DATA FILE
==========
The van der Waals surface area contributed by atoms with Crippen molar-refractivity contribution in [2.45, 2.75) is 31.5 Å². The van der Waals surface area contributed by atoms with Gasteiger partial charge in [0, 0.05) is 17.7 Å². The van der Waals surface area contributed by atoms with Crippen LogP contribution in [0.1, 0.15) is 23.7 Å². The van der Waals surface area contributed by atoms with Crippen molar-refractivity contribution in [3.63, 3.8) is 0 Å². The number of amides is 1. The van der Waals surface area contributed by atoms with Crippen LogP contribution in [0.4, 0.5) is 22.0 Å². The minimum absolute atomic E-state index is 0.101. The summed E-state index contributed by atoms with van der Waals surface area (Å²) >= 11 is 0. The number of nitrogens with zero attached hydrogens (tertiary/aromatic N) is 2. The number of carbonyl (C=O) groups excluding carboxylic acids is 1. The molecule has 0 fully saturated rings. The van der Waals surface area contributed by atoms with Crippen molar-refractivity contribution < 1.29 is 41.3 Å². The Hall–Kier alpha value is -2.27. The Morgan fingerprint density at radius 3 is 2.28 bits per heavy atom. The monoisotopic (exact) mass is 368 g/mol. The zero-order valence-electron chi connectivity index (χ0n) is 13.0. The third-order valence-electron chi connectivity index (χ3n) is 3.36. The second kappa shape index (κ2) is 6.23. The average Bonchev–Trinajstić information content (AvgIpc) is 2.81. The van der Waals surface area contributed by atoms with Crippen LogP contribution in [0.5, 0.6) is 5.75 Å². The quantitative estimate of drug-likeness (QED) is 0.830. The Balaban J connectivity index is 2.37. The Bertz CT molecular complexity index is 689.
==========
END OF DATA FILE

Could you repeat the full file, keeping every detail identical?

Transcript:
The van der Waals surface area contributed by atoms with Crippen molar-refractivity contribution in [2.45, 2.75) is 31.5 Å². The van der Waals surface area contributed by atoms with Gasteiger partial charge in [0, 0.05) is 17.7 Å². The van der Waals surface area contributed by atoms with Crippen LogP contribution in [0.1, 0.15) is 23.7 Å². The van der Waals surface area contributed by atoms with Crippen molar-refractivity contribution in [3.63, 3.8) is 0 Å². The number of amides is 1. The van der Waals surface area contributed by atoms with Crippen LogP contribution in [0.4, 0.5) is 22.0 Å². The minimum absolute atomic E-state index is 0.101. The summed E-state index contributed by atoms with van der Waals surface area (Å²) >= 11 is 0. The number of nitrogens with zero attached hydrogens (tertiary/aromatic N) is 2. The number of carbonyl (C=O) groups excluding carboxylic acids is 1. The molecule has 0 fully saturated rings. The van der Waals surface area contributed by atoms with Crippen molar-refractivity contribution < 1.29 is 41.3 Å². The Hall–Kier alpha value is -2.27. The Morgan fingerprint density at radius 3 is 2.28 bits per heavy atom. The monoisotopic (exact) mass is 368 g/mol. The zero-order valence-electron chi connectivity index (χ0n) is 13.0. The third-order valence-electron chi connectivity index (χ3n) is 3.36. The second kappa shape index (κ2) is 6.23. The average Bonchev–Trinajstić information content (AvgIpc) is 2.81. The van der Waals surface area contributed by atoms with Crippen LogP contribution in [0.5, 0.6) is 5.75 Å². The quantitative estimate of drug-likeness (QED) is 0.830. The Balaban J connectivity index is 2.37. The Bertz CT molecular complexity index is 689.